Wes Volkenant said...

I have to take exception with the comment(s) left by my fellow commenter, "Bozon."

IF, I have understood Justice Gorsuch's opinion, he was looking simply at the word "sex" and determined that while no one in 1964 was looking at protections extended to LGBTQ persons, the law itself involved gender issues, and in 2020, gender is no longer, publicly, a matter of biological men and biological women.

Understanding that the question now is anyone - no matter how they identify themselves gender-wise, there's a basic question for any employer - what business is it of yours, as my employer, who I sleep with or have sexual relations with?

And the answer seems to be, it isn't the employer's business, so discrimination on the basis of being anything other than a straight man or straight woman, is no longer tolerated, and those persons have their rights protected by law - as interpreted by a Court majority that had to determine if the intent of that law could be applied in a 2020 world to today's workforce.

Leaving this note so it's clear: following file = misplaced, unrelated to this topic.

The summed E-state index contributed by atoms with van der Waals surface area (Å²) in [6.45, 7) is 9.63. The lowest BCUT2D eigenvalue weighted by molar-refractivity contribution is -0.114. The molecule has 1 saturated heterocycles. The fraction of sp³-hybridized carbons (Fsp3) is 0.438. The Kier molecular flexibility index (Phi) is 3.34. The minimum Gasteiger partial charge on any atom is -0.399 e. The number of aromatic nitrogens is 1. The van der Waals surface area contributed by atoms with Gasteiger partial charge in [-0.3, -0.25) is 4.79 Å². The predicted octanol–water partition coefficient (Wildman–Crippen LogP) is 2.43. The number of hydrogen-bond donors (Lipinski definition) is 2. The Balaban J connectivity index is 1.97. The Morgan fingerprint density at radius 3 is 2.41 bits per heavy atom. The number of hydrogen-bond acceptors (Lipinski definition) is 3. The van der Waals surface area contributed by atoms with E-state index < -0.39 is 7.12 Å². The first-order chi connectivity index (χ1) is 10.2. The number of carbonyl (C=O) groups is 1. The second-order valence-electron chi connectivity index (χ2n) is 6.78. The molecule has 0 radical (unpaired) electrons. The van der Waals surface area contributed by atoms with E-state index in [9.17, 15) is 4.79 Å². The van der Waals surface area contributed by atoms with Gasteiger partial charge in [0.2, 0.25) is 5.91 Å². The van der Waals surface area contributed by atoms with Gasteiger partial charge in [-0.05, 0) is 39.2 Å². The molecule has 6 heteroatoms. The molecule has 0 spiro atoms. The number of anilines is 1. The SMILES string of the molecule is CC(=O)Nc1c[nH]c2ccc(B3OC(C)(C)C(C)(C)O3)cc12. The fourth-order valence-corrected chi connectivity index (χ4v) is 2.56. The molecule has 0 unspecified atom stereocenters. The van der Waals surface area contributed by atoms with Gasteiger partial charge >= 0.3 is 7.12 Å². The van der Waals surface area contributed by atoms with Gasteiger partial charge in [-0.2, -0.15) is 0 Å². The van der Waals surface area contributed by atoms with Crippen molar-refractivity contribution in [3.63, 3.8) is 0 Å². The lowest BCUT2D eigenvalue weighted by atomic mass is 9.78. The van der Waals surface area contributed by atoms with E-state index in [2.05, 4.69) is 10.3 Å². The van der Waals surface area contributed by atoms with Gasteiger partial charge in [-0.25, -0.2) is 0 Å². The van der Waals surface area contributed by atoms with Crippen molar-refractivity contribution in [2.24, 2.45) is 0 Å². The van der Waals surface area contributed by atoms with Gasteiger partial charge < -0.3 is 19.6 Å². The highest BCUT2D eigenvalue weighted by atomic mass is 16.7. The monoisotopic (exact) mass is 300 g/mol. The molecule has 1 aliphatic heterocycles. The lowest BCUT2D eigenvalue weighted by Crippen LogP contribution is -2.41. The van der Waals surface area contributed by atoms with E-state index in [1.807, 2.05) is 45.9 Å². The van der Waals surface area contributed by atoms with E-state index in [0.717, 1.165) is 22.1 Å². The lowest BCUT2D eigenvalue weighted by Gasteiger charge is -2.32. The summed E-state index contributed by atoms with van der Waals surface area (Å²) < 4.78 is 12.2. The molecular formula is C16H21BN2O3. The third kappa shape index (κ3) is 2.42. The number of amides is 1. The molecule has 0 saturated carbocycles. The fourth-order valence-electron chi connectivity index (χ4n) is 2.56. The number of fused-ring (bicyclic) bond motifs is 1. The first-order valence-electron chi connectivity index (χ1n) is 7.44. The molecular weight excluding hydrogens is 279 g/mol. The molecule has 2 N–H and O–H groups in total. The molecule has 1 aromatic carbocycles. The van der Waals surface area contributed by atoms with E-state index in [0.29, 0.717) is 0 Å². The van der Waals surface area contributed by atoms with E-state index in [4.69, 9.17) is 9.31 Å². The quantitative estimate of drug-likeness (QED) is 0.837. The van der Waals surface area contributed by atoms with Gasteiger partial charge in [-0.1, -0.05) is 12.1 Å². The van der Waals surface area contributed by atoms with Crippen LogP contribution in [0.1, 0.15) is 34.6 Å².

All my best to David Kaiser and to commenter Bozon.

Bozon said...

While I stand by my analysis above, Mr Volkenant makes some important points, which I believe would be the kinds of issues better left to legislation, to extend laws of this kind, if Congress were so to decide, to gay men, and not to the Supreme court. That was, incidentally, part of my point about judicial encroachment on other branches. If Americans wanted such protections extended to gay men, or to gay women, or to transgenders, or whatever, that is a decision, in my judgment, best left to Congress, rather than to the Supreme Court.
All the best

Bozon said...


I find the decision, ruling that half of the state of Oklahoma is Native American land, to be a truly breathtaking decision, much further along the lines of what we have discussed here recently regarding encroachment.

Maybe it is rightly decided. If so, it is probably based on a series of prior decisions leading up to it that has not been contradicted or overridden apparently by Congress heretofore.

If you have looked at what it is like being determined or not determined to be part Indian of one tribe or another, you will get a hint of what an incredible boondoggle the whole concept of being an Indian heritage person in this country is about.

Existing criteria based only on being named on old lists are ridiculous.

They would be much better off with DNA testing at this point, which is quite feasible: I had thought I was one eighth Indian, but turned out not a bit.

I see no end in sight myself.

All the best,